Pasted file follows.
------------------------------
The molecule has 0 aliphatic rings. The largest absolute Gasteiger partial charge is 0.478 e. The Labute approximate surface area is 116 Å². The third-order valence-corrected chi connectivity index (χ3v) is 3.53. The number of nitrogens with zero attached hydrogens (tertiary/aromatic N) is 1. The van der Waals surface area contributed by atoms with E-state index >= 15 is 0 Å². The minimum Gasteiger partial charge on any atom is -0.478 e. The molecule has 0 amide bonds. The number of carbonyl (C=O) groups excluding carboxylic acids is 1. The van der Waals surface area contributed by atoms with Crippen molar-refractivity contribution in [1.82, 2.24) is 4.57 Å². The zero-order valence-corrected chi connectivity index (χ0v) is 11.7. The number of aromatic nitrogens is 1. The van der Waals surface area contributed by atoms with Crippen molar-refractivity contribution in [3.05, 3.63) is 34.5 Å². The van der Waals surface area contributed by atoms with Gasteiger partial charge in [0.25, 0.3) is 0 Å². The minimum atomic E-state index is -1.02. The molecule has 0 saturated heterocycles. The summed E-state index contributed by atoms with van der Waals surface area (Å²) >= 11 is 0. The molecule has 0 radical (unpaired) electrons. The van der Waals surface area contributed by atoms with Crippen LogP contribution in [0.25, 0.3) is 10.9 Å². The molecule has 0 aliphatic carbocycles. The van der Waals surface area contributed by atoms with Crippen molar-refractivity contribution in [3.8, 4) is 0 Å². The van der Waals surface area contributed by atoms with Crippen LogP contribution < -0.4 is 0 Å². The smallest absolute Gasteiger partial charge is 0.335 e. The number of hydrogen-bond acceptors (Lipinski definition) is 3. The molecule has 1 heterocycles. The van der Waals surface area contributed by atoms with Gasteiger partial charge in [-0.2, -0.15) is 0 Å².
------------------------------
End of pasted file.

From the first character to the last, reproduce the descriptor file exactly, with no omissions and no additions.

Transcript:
The molecule has 0 aliphatic rings. The largest absolute Gasteiger partial charge is 0.478 e. The Labute approximate surface area is 116 Å². The third-order valence-corrected chi connectivity index (χ3v) is 3.53. The number of nitrogens with zero attached hydrogens (tertiary/aromatic N) is 1. The van der Waals surface area contributed by atoms with E-state index >= 15 is 0 Å². The minimum Gasteiger partial charge on any atom is -0.478 e. The molecule has 0 amide bonds. The number of carbonyl (C=O) groups excluding carboxylic acids is 1. The van der Waals surface area contributed by atoms with Crippen molar-refractivity contribution in [1.82, 2.24) is 4.57 Å². The zero-order valence-corrected chi connectivity index (χ0v) is 11.7. The number of aromatic nitrogens is 1. The van der Waals surface area contributed by atoms with Crippen molar-refractivity contribution in [3.05, 3.63) is 34.5 Å². The van der Waals surface area contributed by atoms with Gasteiger partial charge in [0.25, 0.3) is 0 Å². The minimum atomic E-state index is -1.02. The molecule has 0 saturated heterocycles. The summed E-state index contributed by atoms with van der Waals surface area (Å²) >= 11 is 0. The molecule has 0 radical (unpaired) electrons. The van der Waals surface area contributed by atoms with Crippen LogP contribution in [0.25, 0.3) is 10.9 Å². The molecule has 0 aliphatic carbocycles. The van der Waals surface area contributed by atoms with Crippen molar-refractivity contribution in [3.8, 4) is 0 Å². The van der Waals surface area contributed by atoms with Crippen LogP contribution < -0.4 is 0 Å². The smallest absolute Gasteiger partial charge is 0.335 e. The number of hydrogen-bond acceptors (Lipinski definition) is 3. The molecule has 1 heterocycles. The van der Waals surface area contributed by atoms with Gasteiger partial charge in [-0.2, -0.15) is 0 Å².